Objective: Understanding the mechanical functions of specific cartilage molecules such as aggrecan is important for understanding both healthy cartilage and disease progression. Cartilage is primarily composed of chondrocytes and an extracellular matrix consisting of multiple biopolymers, ions, and water. Aggrecan is one matrix biopolymer which consists of a core protein and multiple anionic glycosaminoglycans. Previous research has demonstrated that the stiffness of extracted aggrecan decreases under increased solution cation concentration, and the purpose of this study was to determine whether changes in solution ion concentration resulted in changes in tissue-level viscoelastic properties. Methods: Middle-zone explants of bovine calf patellofemoral cartilage were harvested and cultured overnight before mechanical testing. Repeated stress-relaxation and cyclical loading tests were performed after equilibration in solutions of 0.15 M and 1 M NaCl and 0.075 M and 0.5 M CaCl2. A stretched exponential model was fit to the stress-relaxation data. Storage and loss moduli were determined from the cyclical loading data. Results: Changes in ionic strength and species affected both stress-relaxation and cyclical loading of cartilage. Stress-relaxation was faster under higher ionic strength. CaCl2 concentration increases resulted in decreased peak stress, while NaCl increases resulted in decreased equilibrium stress. Storage and loss moduli were affected differently by NaCl and CaCl2. Conclusions: These results show that cartilage stress-relaxation proceeds faster under higher concentrations of solution cations, consistent with the theory of polymer dynamics. These data demonstrate the complexity of cartilage mechanical properties and suggest that aggrecan stiffness may be important in tissue-level cartilage viscoelastic properties.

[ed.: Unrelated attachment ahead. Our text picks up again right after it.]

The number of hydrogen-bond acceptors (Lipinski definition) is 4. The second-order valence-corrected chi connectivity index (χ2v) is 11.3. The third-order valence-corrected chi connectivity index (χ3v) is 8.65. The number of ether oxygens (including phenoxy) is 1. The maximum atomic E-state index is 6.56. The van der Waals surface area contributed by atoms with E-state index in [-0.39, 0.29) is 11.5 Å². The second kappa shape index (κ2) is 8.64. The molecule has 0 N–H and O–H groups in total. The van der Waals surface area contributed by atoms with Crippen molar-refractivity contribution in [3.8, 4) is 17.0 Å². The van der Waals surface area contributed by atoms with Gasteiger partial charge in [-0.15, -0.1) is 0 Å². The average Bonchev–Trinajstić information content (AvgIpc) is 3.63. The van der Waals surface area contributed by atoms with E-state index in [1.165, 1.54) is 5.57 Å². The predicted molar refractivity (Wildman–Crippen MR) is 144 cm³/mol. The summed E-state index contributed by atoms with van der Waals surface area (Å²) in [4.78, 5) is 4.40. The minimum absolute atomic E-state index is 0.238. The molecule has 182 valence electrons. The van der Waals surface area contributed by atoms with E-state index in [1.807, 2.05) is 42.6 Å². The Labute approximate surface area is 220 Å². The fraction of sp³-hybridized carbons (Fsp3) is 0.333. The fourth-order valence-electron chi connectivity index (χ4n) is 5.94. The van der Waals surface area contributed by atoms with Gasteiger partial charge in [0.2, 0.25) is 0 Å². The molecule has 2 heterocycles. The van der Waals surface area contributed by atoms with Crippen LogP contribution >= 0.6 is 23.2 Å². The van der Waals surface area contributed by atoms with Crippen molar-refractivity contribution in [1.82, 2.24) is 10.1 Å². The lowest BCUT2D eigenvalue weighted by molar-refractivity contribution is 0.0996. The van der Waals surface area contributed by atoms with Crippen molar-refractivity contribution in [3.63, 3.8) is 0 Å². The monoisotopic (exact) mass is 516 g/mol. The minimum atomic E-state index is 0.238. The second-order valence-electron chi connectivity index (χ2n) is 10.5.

- Cartilage biomechanics
- Cartilage mechanics
- Flow-independent viscoelasticity
- Polymer dynamics
ASJC Scopus subject areas
- Biomedical Engineering
- Orthopedics and Sports Medicine